Has this happened to you? You receive a message on Facebook that you've been tagged in a photo, but when you go to look at the photo you discover that it wasn't you at all, but some sort of product, service, or cause that a marketer is trying to promote. According to news from AdAge, this is the latest in guerrilla marketing efforts making its way through Facebook right now. It's so slimy, we hesitate to even mention it here, lest we give anyone ideas.

So, how does this work? Basically, a marketer looking to promote something tags a photo with several of their most influential friends' names. Those "friends" aren't necessarily supporting the given cause, they've just had their name hijacked for this purpose. That tagged photo ends up in the news feeds of the friends of those influentials as if it was a photo of them. After people click through to view it, they discover that it's not actually a picture of their friend at all, but a message in support of some cause, product, or service.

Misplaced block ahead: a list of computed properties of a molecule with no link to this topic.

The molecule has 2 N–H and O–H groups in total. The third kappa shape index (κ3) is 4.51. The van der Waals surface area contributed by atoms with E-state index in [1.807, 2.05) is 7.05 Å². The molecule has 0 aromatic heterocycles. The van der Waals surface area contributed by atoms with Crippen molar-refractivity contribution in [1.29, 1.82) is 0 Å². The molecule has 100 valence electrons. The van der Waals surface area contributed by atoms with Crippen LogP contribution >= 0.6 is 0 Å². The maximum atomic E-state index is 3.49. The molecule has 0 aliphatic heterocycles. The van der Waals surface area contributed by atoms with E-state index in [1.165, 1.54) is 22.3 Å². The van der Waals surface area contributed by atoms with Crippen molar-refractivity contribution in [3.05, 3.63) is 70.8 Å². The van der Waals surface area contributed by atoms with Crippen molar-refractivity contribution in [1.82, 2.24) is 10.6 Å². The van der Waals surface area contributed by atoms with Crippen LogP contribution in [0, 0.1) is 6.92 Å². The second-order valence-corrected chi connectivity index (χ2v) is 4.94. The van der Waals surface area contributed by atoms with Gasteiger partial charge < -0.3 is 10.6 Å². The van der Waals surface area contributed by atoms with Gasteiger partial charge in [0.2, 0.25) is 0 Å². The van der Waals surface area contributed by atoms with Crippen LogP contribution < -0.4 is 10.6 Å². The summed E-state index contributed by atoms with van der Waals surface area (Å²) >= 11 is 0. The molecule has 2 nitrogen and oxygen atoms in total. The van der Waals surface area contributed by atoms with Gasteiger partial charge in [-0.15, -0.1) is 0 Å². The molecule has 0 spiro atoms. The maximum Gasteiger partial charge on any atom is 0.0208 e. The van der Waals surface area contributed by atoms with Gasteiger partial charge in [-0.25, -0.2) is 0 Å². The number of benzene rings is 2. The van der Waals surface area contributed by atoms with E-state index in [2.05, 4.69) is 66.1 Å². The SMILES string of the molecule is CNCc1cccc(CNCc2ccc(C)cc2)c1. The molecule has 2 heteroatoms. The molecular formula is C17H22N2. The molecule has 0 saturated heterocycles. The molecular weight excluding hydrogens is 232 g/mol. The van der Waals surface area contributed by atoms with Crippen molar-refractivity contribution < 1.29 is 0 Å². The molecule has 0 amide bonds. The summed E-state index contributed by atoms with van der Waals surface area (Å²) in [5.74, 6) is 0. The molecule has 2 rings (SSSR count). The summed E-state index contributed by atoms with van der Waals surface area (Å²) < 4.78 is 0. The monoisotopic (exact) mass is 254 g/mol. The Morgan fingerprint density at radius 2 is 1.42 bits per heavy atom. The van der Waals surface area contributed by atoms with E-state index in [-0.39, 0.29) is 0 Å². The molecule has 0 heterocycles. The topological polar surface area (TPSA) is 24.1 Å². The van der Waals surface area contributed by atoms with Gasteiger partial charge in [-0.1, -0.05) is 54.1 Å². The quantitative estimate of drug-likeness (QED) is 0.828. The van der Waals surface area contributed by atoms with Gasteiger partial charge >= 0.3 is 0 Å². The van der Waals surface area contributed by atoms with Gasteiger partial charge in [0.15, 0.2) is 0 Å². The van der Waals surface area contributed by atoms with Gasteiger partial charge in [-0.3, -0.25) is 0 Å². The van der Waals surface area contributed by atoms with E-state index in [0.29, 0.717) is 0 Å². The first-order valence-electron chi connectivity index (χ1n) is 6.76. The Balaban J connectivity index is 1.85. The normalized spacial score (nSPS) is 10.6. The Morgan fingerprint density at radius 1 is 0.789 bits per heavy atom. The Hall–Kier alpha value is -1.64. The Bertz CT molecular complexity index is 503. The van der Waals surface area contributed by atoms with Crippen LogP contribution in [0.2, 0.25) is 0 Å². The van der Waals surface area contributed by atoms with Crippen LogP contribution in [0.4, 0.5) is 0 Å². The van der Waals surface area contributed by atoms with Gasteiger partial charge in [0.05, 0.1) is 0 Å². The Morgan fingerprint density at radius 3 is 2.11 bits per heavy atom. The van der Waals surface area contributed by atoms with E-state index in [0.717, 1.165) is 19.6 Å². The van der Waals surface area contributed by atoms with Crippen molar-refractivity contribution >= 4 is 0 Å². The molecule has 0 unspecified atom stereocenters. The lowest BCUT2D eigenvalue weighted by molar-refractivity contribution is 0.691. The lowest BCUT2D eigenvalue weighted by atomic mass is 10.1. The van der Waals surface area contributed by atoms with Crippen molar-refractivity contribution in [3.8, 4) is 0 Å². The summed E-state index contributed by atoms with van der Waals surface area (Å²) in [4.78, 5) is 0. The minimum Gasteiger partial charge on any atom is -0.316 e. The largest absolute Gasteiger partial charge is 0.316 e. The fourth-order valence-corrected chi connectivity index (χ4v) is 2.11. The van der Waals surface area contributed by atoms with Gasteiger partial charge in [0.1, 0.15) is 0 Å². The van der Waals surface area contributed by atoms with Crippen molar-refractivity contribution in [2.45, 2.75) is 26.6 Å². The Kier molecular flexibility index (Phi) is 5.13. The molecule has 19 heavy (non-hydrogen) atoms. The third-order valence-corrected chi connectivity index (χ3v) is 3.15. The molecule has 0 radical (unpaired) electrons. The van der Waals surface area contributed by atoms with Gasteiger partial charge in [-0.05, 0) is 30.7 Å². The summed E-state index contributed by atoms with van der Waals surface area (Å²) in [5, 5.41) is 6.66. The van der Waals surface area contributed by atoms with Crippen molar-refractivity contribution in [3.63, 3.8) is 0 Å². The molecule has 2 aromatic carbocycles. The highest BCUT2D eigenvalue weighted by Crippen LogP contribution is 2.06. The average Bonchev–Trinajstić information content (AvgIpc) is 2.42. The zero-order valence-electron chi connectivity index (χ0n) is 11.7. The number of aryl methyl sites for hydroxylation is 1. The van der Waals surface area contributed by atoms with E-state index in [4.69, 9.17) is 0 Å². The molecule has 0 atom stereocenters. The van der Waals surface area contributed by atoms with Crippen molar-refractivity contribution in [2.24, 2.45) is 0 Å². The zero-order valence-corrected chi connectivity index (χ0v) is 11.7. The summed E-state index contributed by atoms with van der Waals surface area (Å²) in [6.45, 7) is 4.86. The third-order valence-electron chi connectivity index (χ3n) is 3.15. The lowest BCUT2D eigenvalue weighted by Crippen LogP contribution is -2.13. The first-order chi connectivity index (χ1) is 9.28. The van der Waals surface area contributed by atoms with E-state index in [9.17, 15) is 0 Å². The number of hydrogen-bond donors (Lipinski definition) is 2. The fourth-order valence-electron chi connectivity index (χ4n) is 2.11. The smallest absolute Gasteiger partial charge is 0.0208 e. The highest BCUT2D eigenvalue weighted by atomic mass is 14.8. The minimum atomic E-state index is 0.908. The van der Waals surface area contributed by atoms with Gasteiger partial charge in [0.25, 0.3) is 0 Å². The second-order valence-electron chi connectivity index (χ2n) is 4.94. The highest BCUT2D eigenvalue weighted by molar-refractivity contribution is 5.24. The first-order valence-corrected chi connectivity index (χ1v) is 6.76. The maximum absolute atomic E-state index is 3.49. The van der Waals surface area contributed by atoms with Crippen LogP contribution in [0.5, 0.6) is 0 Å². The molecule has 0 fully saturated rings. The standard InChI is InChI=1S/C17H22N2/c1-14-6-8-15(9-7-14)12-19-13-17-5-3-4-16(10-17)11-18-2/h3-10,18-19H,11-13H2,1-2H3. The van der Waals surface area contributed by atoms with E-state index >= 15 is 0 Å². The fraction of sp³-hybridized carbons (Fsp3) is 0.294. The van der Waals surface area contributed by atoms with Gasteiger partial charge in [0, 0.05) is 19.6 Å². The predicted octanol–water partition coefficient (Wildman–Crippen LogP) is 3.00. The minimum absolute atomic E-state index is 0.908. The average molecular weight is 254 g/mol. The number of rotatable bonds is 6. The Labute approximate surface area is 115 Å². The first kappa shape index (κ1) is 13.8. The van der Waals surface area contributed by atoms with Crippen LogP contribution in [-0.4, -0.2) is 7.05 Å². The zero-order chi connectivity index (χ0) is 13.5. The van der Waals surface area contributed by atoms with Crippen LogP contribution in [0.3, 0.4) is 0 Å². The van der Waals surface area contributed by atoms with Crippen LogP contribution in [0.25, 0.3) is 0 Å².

For the marketer, this is an quick way to quickly push a message to wide group of people. Tag 20 friends, and through the friend-of-a-friend (FOAF) network, you could easily reach thousands.

According to AdAge, photos are an ideal vehicle for marketers for three reasons. Sam Lessin writes, "First, people love them and tend to click on them all the time. Second, they get incredible real estate in news feed. Third, any message put into photos has a strange automatic relevance because it is attached to the name of a friend. Finally, there is a huge curiosity factor as to why a friend is tagged in an image."

What's worse is that he concludes the article by encouraging people to use this new method of promotion. Yikes! We absolutely hate this idea and hope that Facebook figures out a way to stop this marketing loophole before news feeds get filled with spam.

Photo courtesy of Facebook